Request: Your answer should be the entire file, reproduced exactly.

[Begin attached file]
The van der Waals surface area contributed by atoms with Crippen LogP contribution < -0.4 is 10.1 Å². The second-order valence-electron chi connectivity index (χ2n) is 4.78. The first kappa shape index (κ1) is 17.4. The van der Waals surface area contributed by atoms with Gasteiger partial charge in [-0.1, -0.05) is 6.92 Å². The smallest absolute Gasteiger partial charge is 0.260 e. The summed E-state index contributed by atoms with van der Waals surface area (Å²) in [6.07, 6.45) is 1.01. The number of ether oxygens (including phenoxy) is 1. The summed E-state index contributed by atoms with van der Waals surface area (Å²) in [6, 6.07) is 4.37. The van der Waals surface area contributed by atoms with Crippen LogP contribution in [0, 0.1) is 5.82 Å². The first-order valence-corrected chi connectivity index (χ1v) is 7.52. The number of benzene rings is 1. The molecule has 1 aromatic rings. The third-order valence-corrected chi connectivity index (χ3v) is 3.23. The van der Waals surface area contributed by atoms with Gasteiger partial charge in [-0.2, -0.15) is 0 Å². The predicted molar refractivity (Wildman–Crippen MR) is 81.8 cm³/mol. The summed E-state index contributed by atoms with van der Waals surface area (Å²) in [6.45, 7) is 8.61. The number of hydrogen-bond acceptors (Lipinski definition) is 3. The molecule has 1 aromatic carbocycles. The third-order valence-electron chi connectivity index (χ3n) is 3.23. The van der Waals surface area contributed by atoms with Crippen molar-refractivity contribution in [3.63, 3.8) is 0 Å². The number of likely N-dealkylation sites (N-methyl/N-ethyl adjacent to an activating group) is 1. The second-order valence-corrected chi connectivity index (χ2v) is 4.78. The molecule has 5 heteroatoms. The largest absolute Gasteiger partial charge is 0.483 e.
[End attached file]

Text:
The van der Waals surface area contributed by atoms with Crippen LogP contribution < -0.4 is 10.1 Å². The second-order valence-electron chi connectivity index (χ2n) is 4.78. The first kappa shape index (κ1) is 17.4. The van der Waals surface area contributed by atoms with Gasteiger partial charge in [-0.1, -0.05) is 6.92 Å². The smallest absolute Gasteiger partial charge is 0.260 e. The summed E-state index contributed by atoms with van der Waals surface area (Å²) in [6.07, 6.45) is 1.01. The number of ether oxygens (including phenoxy) is 1. The summed E-state index contributed by atoms with van der Waals surface area (Å²) in [6, 6.07) is 4.37. The van der Waals surface area contributed by atoms with Crippen LogP contribution in [0, 0.1) is 5.82 Å². The first-order valence-corrected chi connectivity index (χ1v) is 7.52. The number of benzene rings is 1. The molecule has 1 aromatic rings. The third-order valence-corrected chi connectivity index (χ3v) is 3.23. The van der Waals surface area contributed by atoms with Gasteiger partial charge in [-0.2, -0.15) is 0 Å². The predicted molar refractivity (Wildman–Crippen MR) is 81.8 cm³/mol. The summed E-state index contributed by atoms with van der Waals surface area (Å²) in [6.45, 7) is 8.61. The number of hydrogen-bond acceptors (Lipinski definition) is 3. The molecule has 1 aromatic carbocycles. The third-order valence-electron chi connectivity index (χ3n) is 3.23. The van der Waals surface area contributed by atoms with Crippen molar-refractivity contribution in [3.63, 3.8) is 0 Å². The number of likely N-dealkylation sites (N-methyl/N-ethyl adjacent to an activating group) is 1. The second-order valence-corrected chi connectivity index (χ2v) is 4.78. The molecule has 5 heteroatoms. The largest absolute Gasteiger partial charge is 0.483 e.